There is a short film that has until recently been only found on the most obscure sites on the internet. Independently made, it is only four minutes long, but has grown a large following. Strangely, no original film stock is known to exist, though it has been in circulation for nearly thirty years. The entire piece is shot in first person, as if to recreate the feel of seeing it from someone's perspective, much as Orson Welles had planned on doing in his rendition of “Heart of Darkness.”
It is rumored that the filmmaker managed to actually record a real murder, and that what we see is seen from the eyes of the actual victim. How such a thing could be accomplished is unknown, and despite many people offering ideas, none have proven conclusive. This has proven more difficult due to the absence of the original film stock, which makes testing all but impossible.
Strangely, it is hard to find a full version of the film, as most contain missing scenes, something especially puzzling with a film of this length. The filmmaker has never been found, nor any of the cast and crew. Most disturbing though is the impact that the film has had on people, with symptoms ranging from the minor to the severe.
People claim it has scared them for weeks, the lifelike quality of the film adding to its popularity. Many people claim to see the film in their dreams, some even claiming to have it play fully from start to finish, even if the version they saw originally was missing those scenes. A select group of more sensitive people have been known to need psychological treatment, though the specifics of their experiences are usually not revealed. Most of their symptoms stem from a inability to sleep, as well as a deep set depression that seems to set in just before and just after going to bed. Most of these more serious reports come from therapists who treated these persons, and they have proven to be hesitant to talk about the specifics. This is strange, as patient confidentiality would certainly prevent them from revealing the names of their patients, but wouldn't necessarily bar them from sharing selective details.
I managed to view a working copy of the film, held onto by a woman who had managed to transfer the information over to a CD a number of years ago. The film follows a person waking up on a couch in what we assume to be a parlor. The perspective is an angled view of a large archway. Slowly, a light in the adjoining room turns on, showing that the room in question is the man's kitchen. Standing in the archway is a figure wearing a lumpy mask with a large grin. The nose on the mask is extended, and the eyes are comical in their size, with white yarn for hair. In their hand is a strange knife of significant length, the blade the color of rust. They are wearing a black suit, with white gloves and a white bowtie.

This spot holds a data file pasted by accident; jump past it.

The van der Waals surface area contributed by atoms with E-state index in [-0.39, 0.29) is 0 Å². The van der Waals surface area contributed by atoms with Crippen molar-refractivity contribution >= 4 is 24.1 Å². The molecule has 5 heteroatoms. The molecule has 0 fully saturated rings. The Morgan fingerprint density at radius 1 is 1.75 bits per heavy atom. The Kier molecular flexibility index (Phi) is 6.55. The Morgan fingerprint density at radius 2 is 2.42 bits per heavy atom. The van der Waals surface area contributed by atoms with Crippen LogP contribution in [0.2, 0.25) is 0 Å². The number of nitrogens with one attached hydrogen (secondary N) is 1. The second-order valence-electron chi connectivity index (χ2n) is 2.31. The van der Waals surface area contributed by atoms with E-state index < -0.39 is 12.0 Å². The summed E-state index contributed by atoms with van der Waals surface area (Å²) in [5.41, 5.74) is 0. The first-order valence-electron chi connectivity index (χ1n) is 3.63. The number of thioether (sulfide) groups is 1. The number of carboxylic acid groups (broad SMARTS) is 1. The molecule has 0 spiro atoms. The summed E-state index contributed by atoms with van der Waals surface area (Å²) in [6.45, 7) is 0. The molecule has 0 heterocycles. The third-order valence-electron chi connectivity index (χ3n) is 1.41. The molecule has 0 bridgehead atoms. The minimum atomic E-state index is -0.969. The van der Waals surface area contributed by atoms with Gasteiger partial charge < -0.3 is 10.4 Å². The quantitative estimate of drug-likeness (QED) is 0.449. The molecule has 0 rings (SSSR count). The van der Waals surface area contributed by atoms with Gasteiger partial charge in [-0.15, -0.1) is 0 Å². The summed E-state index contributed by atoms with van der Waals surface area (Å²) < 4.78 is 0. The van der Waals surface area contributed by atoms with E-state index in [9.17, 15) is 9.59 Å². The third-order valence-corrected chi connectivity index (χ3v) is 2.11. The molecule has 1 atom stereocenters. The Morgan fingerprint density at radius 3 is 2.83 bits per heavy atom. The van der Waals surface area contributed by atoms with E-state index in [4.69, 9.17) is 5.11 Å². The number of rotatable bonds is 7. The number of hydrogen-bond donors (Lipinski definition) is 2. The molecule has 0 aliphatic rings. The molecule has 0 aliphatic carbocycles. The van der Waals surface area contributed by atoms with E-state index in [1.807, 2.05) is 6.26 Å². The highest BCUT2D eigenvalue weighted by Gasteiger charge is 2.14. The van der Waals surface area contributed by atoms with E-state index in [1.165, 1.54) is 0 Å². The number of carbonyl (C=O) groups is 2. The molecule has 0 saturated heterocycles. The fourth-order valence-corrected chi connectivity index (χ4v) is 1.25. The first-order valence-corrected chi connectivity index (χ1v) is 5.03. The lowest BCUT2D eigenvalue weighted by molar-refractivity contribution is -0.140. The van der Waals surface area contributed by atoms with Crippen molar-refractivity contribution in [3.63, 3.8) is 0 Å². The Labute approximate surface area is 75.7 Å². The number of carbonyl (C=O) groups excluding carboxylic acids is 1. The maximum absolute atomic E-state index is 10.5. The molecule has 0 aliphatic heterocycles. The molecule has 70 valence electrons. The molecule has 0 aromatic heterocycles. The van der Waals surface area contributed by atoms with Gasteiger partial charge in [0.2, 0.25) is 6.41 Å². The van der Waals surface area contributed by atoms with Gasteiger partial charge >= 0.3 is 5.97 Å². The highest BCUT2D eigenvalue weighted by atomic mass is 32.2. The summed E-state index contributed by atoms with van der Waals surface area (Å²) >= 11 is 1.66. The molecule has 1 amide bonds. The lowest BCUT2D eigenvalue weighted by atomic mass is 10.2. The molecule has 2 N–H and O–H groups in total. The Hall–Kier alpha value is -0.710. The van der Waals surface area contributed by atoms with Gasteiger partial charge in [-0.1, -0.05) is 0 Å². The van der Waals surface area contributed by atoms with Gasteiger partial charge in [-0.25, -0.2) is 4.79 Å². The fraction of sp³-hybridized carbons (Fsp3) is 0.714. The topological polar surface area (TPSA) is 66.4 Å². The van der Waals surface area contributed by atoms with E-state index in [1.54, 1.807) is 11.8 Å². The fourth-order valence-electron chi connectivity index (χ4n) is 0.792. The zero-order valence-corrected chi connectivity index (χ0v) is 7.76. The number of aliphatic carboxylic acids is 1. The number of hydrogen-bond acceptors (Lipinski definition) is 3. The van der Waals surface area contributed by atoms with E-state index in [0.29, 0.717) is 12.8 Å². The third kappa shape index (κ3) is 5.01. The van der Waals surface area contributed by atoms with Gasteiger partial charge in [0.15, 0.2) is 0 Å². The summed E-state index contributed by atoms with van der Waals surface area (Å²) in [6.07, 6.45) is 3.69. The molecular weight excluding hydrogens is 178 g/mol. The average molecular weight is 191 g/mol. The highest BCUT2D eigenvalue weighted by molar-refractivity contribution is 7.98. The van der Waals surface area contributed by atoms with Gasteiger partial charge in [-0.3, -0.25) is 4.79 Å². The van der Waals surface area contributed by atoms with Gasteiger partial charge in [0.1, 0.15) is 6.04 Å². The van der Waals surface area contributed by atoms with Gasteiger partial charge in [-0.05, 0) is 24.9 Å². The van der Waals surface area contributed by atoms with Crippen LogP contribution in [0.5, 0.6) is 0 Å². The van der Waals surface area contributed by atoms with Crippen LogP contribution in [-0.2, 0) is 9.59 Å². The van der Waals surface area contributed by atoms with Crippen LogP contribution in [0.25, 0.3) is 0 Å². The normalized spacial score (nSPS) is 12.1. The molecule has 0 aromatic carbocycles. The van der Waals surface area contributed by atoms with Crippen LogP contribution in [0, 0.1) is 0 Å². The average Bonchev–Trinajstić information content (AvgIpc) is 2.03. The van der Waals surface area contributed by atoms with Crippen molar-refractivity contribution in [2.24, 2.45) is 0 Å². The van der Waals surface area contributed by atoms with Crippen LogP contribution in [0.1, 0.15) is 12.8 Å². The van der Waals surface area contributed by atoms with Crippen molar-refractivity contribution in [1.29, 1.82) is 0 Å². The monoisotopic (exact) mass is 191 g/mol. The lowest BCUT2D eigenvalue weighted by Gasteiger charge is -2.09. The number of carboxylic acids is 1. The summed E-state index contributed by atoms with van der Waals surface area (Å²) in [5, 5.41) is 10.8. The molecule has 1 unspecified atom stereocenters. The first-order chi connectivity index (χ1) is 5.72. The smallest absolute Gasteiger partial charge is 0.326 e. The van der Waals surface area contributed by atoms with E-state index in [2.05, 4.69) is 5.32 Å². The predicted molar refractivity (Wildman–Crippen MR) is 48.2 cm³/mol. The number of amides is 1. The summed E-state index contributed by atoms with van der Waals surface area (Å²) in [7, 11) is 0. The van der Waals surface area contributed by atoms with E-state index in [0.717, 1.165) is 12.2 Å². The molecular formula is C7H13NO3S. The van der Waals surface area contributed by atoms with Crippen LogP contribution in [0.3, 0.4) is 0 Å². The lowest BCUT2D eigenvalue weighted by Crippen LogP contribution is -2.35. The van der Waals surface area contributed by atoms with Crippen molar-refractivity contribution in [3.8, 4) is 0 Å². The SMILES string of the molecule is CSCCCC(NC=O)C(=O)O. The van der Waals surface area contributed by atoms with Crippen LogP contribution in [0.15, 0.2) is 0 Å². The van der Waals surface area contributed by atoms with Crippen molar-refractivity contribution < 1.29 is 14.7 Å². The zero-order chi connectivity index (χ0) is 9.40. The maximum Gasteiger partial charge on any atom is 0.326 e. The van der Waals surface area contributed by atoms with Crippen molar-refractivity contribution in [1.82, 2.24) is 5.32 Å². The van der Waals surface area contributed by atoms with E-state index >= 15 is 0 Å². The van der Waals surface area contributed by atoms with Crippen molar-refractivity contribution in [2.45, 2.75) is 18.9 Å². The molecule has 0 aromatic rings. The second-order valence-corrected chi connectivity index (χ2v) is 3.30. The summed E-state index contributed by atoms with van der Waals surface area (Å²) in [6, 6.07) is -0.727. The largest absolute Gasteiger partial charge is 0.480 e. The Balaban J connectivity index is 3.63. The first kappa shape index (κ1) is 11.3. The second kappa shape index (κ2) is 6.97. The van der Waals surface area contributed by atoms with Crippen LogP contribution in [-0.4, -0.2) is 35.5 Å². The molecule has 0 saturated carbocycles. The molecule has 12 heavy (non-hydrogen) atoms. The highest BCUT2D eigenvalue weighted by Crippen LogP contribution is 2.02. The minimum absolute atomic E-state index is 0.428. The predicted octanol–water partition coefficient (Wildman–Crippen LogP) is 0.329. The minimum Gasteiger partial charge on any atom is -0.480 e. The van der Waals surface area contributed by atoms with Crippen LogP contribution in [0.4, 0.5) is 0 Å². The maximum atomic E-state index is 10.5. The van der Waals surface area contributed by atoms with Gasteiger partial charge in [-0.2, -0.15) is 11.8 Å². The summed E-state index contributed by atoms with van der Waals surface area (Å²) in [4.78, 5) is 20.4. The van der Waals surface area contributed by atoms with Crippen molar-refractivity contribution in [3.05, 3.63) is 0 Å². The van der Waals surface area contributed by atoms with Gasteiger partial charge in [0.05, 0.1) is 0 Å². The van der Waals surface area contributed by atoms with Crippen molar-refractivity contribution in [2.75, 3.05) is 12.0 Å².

My health has not improved over the following weeks. However, I still have made an effort to keep up my visits to Wellington Street. One of the places I tried to visit regularly is a local bar, which so happens to be one of the first place I visited when I began my studies here. However, the thought of going back has become very difficult to rationalize, as a recent death has caused the thought of going back to fill me with dread.
It has been over a month since I had been there, after hearing that one of my first interviews, and oddly enough a friend of sorts, had died. Though the mans mental state has always been in question, the things I have discovered since I started my research have led me to wonder just how much of his condition was caused by his own mental health, and how much of it was a product of the place in which he resided. This street seems to perpetuate these sort of stories, and despite the schedule I have been keeping, there are still no shortage of tales to tell.
The man...Harry...had insisted to me that some monster had taken his eyes, and had replaced them with teeth. He...didn't die well. He got in an argument with one of the other patrons, who had grown tired of his story. When the other person tried to claim he was making it up, Harry took a fork and shoved into one of his eyes. I think he meant to demonstrate his ability to eat.
The fork went in too far, and ended up lodging itself into the flesh behind the retina. He stood up, and in his inebriated state his feet got tangled in the legs of the chair. Then he fell forward, his full weight...
I have heard of some terrible things occurring on Wellington Street, but somehow this has been the hardest one. The man was obviously disturbed, and needed help. But to be killed like that. It just seems so empty of a death. It was simply an accident. I mean, the other patron was tired of hearing his madness, and I can't blame him for that. And Harry...he was just as tired of hearing people call him crazy. Though I did not know him well, he was one of the reasons I started all this in the first place. In my mind at least, that makes him terribly important.
A couple of days ago, and I was waiting for the train at the local station. It had been a long day, and I was looking forward to heading home. As I was waiting, I took note of the other people waiting with me. It is a habit I have picked up over the years. “People watching” is what my mom called it. It was during this process that I began to notice a increasing number of police officers converging on either side of the tracks. They were clearly wearing their vests, and were clearly waiting for the train to arrive.
One of them said hello to me, and I responded in turn. They asked me where I was from, and I admitted that I wasn't from around the area but still lived rather close by. They said I had an accent, and then continued on their way down the platform.
Several minutes later the train arrived, and it did not take long for me to realize what they were waiting for. As the cars were passing to a stop, I noted that one of them had only two passengers. This was strange, as the other cars were full of people. One was an extremely tall, dour looking woman with long features and stringy hair. Her eyes were a pale blue and on her lips was poorly applied lipstick.